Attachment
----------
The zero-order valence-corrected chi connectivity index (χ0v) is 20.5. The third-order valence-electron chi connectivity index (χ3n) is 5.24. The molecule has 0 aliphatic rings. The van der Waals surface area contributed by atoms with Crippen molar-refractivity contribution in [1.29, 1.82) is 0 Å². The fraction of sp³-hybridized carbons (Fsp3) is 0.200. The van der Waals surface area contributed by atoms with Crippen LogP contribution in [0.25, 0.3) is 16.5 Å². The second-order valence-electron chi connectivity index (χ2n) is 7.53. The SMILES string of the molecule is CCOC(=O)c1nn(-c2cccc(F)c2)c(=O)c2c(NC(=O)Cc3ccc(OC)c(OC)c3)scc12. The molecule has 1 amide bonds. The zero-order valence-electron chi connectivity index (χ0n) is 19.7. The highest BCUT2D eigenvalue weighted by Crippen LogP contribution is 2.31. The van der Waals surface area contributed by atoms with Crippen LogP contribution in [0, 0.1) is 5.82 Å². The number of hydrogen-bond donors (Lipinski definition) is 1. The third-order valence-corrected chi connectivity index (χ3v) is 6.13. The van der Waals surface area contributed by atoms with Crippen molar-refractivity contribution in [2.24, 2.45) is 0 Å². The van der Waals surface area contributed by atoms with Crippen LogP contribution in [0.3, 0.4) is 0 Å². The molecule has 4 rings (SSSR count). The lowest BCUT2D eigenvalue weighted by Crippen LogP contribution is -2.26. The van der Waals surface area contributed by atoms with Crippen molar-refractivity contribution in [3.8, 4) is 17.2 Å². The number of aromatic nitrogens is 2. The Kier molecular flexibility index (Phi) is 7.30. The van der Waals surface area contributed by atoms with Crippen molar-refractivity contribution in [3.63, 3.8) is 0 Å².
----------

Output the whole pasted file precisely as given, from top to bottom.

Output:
The zero-order valence-corrected chi connectivity index (χ0v) is 20.5. The third-order valence-electron chi connectivity index (χ3n) is 5.24. The molecule has 0 aliphatic rings. The van der Waals surface area contributed by atoms with Crippen molar-refractivity contribution in [1.29, 1.82) is 0 Å². The fraction of sp³-hybridized carbons (Fsp3) is 0.200. The van der Waals surface area contributed by atoms with Crippen LogP contribution in [0.25, 0.3) is 16.5 Å². The second-order valence-electron chi connectivity index (χ2n) is 7.53. The SMILES string of the molecule is CCOC(=O)c1nn(-c2cccc(F)c2)c(=O)c2c(NC(=O)Cc3ccc(OC)c(OC)c3)scc12. The molecule has 1 amide bonds. The zero-order valence-electron chi connectivity index (χ0n) is 19.7. The highest BCUT2D eigenvalue weighted by Crippen LogP contribution is 2.31. The van der Waals surface area contributed by atoms with Crippen LogP contribution in [0, 0.1) is 5.82 Å². The number of hydrogen-bond donors (Lipinski definition) is 1. The third-order valence-corrected chi connectivity index (χ3v) is 6.13. The van der Waals surface area contributed by atoms with Crippen molar-refractivity contribution in [2.24, 2.45) is 0 Å². The van der Waals surface area contributed by atoms with Crippen LogP contribution in [0.3, 0.4) is 0 Å². The molecule has 4 rings (SSSR count). The lowest BCUT2D eigenvalue weighted by Crippen LogP contribution is -2.26. The van der Waals surface area contributed by atoms with Crippen molar-refractivity contribution in [3.8, 4) is 17.2 Å². The number of aromatic nitrogens is 2. The Kier molecular flexibility index (Phi) is 7.30. The van der Waals surface area contributed by atoms with Crippen molar-refractivity contribution in [3.63, 3.8) is 0 Å².